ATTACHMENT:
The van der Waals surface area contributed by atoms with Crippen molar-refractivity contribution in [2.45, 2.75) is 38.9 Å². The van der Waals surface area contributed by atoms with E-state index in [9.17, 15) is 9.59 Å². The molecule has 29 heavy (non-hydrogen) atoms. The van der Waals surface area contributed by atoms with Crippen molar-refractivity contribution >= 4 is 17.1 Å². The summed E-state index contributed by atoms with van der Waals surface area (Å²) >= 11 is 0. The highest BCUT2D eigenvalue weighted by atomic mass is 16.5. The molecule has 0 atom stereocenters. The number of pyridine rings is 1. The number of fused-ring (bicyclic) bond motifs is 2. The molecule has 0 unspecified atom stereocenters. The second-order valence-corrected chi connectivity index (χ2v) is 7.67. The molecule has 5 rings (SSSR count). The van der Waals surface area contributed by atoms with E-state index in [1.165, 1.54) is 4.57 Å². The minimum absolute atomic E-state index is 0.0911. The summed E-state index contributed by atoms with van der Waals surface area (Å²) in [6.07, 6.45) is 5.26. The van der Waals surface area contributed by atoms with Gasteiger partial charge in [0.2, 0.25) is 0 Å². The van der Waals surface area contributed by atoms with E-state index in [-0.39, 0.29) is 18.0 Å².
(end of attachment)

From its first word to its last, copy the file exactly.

The van der Waals surface area contributed by atoms with Crippen molar-refractivity contribution in [2.45, 2.75) is 38.9 Å². The van der Waals surface area contributed by atoms with E-state index in [9.17, 15) is 9.59 Å². The molecule has 29 heavy (non-hydrogen) atoms. The van der Waals surface area contributed by atoms with Crippen molar-refractivity contribution >= 4 is 17.1 Å². The summed E-state index contributed by atoms with van der Waals surface area (Å²) >= 11 is 0. The highest BCUT2D eigenvalue weighted by atomic mass is 16.5. The molecule has 0 atom stereocenters. The number of pyridine rings is 1. The number of fused-ring (bicyclic) bond motifs is 2. The molecule has 0 unspecified atom stereocenters. The second-order valence-corrected chi connectivity index (χ2v) is 7.67. The molecule has 5 rings (SSSR count). The van der Waals surface area contributed by atoms with E-state index in [1.165, 1.54) is 4.57 Å². The minimum absolute atomic E-state index is 0.0911. The summed E-state index contributed by atoms with van der Waals surface area (Å²) in [6.07, 6.45) is 5.26. The van der Waals surface area contributed by atoms with Gasteiger partial charge in [0.2, 0.25) is 0 Å². The van der Waals surface area contributed by atoms with E-state index in [-0.39, 0.29) is 18.0 Å².